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Tuesday, July 16, 2024

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News + PoliticsElectionsHere come the billionaires: Election 2024

Here come the billionaires: Election 2024

Big money goes into measures attacking poor people and eroding police oversight. It's really about Breed's re-election and the oligarchs controlling the city.


Two of the city’s leading oligarchs, Ron Conway and Chris Larsen, have donated a combined $350,000 to a measure that will undermine police accountability and won’t do much to address public safety—in fact, it could have the opposite effect.

Larsen, the founder of Ripple Labs, gave $250,000, and Conway, who has long tried to be a kingmaker in this city, gave $100,000, to a group called The Committee for a Safer San Francisco, SF Ethics Commission records show.

That group supports Prop. E, Mayor London Breed’s proposal that would allow police to avoid paperwork after the use of force, engage in high-speed chases in the city even if the suspects aren’t armed felons, and authorize the use of spy cameras and drones.

Breed is using on old tactic—attacking the vulnerable—to boost her flagging poll numbers.

In essence, it takes away the authority of the Police Commission, which Breed is unhappy with, to make these policy decisions.

The ACLU strongly opposes it. Police reform advocates have long said that cops in this crowded, dense city shouldn’t be using their cars to chase nonviolent suspects, since that can lead to all sorts of damage to innocent bystanders and property. And telling cops they don’t have to be accountable for use of force is a recipe for … more use of force.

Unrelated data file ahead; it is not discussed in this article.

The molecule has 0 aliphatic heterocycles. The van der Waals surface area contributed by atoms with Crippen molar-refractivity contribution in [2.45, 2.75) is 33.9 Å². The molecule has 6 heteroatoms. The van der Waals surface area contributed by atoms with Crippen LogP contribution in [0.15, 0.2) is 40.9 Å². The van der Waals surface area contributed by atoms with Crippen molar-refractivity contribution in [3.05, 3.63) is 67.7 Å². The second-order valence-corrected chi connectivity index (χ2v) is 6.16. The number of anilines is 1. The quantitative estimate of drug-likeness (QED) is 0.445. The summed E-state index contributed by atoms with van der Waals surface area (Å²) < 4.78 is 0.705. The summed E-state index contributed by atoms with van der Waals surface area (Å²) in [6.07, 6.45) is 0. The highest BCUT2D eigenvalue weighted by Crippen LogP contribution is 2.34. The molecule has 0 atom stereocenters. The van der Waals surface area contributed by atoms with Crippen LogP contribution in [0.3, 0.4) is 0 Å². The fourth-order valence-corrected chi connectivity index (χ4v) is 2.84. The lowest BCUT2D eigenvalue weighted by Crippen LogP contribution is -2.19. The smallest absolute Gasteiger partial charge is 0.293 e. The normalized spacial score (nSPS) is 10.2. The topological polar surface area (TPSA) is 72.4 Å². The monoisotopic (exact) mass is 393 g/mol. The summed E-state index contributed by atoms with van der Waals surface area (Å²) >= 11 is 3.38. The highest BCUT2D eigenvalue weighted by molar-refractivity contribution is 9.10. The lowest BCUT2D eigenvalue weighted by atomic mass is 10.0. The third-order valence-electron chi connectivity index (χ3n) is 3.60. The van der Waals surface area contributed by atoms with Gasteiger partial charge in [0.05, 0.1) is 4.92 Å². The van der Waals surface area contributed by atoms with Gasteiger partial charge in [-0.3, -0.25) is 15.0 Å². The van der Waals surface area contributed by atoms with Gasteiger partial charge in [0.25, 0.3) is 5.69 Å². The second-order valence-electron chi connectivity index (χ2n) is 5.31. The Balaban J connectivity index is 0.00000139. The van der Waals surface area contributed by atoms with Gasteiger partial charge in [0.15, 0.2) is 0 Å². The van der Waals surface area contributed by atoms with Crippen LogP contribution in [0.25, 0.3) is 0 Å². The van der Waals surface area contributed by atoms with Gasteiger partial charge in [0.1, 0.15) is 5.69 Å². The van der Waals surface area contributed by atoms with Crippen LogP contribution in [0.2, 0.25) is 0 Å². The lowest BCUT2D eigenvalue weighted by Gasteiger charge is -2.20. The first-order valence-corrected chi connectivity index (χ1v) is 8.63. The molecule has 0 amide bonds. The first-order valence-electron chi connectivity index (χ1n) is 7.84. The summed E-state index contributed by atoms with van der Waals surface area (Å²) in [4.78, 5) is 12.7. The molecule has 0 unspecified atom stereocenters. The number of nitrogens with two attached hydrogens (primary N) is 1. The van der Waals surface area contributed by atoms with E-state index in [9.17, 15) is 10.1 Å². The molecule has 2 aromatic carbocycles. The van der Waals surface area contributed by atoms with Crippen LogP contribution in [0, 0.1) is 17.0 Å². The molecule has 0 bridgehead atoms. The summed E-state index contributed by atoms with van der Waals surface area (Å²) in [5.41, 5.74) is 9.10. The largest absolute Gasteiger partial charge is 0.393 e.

Not sure how this helps public safety.

Interestingly, although numerous media reports have cited Conway as a big donor, the Ethics files show a Ronald Conway with an address in Tiburon as the person who put up the money.

Ronald C. Conway, the founder of SV Angel, a venture capital firm, is registered to vote at a luxury complex on Market Street in San Francisco, voter registration records show. His son, Ronald J. Conway, is registered in Tiburon.

The Ronald Conway who donated the money didn’t use a middle initial. Under “occupation,” he lists “investor, SV Angel LLC.”

A 2022 article on the Conway family reports that Ronald J. Conway used to work for Google and now has his own VC fund, called A.Capital Ventures.


At any rate, why would a couple of tech billionaires be funding a measure addressing police policy in San Francisco? Larsen told The Standard that the mayor asked for the money, and he gave it because “society ‘overcorrected’ after the murder of George Floyd.”

Larsen also gave $100,000 to a Breed measure that would require welfare recipients to take drug tests—a proposal that is completely infeasible: Who is going to test the more than 5,000 people who get city benefits, and how often?  If people fail, the mayor says, they can enter treatment—but there aren’t enough treatment beds or outpatient facilities for the folks seeking help right now, and there’s no plan to increase funding for the future.